* A remarkable letter from Catharine and Henry, written jointly to the cardinal, confirms the statement in the text.-See Appendix, No. 1. †The devil was sick, the devil a monk would be; The devil grew well-the devil a monk was he!

pains therewith. I must require you, in the meantime, to accept my good will in the stead of the power; the which must proceed heartily from you, as our Lord knoweth, whom I beseech to send you long life, with continuance of honour."

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In a second letter she says:-" I do know that the great pains and trouble you have taken for me, both day and night, is never like to be recompensed on my part, but only in loving you, next to the king's grace, above all creatures living. In a third:-"I assure you, that, after this matter is brought to pass, you shall find me grateful, as I am bound in the meantime to owe you my service; and then look what thing in the world I can imagine to do you pleasure in, and you shall find me the gladdest woman in the world to do it; and next unto the king's grace, of one thing I make you full promise to be assured to have, and that is my hearty love, unfeignedly during life." The sequel will show how very religiously these warm professions were kept.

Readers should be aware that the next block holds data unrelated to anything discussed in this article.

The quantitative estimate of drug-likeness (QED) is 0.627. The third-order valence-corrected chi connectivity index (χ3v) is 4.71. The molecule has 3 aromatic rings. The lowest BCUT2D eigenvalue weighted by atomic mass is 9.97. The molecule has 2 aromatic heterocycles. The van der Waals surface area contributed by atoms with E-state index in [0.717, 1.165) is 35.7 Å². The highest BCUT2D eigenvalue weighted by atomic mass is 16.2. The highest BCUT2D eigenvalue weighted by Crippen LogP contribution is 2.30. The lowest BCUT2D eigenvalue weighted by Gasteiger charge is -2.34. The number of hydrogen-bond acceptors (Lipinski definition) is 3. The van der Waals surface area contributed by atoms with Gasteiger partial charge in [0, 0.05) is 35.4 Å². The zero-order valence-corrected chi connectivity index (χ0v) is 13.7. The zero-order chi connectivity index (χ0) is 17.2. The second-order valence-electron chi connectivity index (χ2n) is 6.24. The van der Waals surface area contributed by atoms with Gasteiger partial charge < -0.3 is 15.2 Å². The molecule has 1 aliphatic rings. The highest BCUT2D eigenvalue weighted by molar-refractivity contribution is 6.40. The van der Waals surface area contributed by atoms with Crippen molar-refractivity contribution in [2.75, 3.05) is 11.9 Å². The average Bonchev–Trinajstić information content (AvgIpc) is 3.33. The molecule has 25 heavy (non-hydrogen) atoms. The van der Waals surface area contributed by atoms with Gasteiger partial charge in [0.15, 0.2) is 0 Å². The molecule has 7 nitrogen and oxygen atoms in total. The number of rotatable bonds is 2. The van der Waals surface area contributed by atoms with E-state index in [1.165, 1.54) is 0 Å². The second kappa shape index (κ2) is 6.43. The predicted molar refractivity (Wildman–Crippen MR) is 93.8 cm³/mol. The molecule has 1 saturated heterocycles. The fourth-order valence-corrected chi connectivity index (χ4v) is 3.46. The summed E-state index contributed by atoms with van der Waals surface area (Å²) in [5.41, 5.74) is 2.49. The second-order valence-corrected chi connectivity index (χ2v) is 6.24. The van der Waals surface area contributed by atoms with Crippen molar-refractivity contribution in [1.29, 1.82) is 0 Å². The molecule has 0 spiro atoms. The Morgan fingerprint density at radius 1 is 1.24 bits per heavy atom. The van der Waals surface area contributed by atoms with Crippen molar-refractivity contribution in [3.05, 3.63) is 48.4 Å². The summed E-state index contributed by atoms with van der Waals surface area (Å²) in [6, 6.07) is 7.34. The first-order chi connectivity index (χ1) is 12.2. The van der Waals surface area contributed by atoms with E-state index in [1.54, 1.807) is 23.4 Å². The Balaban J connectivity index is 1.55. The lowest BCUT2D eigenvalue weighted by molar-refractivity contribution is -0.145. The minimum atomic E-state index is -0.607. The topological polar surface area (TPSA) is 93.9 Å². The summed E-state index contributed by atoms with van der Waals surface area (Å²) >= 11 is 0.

1529. In the course of this year, More was again sent to the Netherlands, on a mission of the same nature as that of the preceding year. He appears to have acquitted himself of the important charge entrusted to him in a manner that gave entire satisfaction. According to Roper," Sir Thomas worthily comported himself, procuring in this league far more benefits to the realm, than, at that time, was by the king and his council thought possible to be compassed;" and he proceeds to inform us that it was in consideration of those services, that when Sir Thomas was made chancellor, the Duke of Norfolk was ordered publicly to declare, how much England was indebted to him.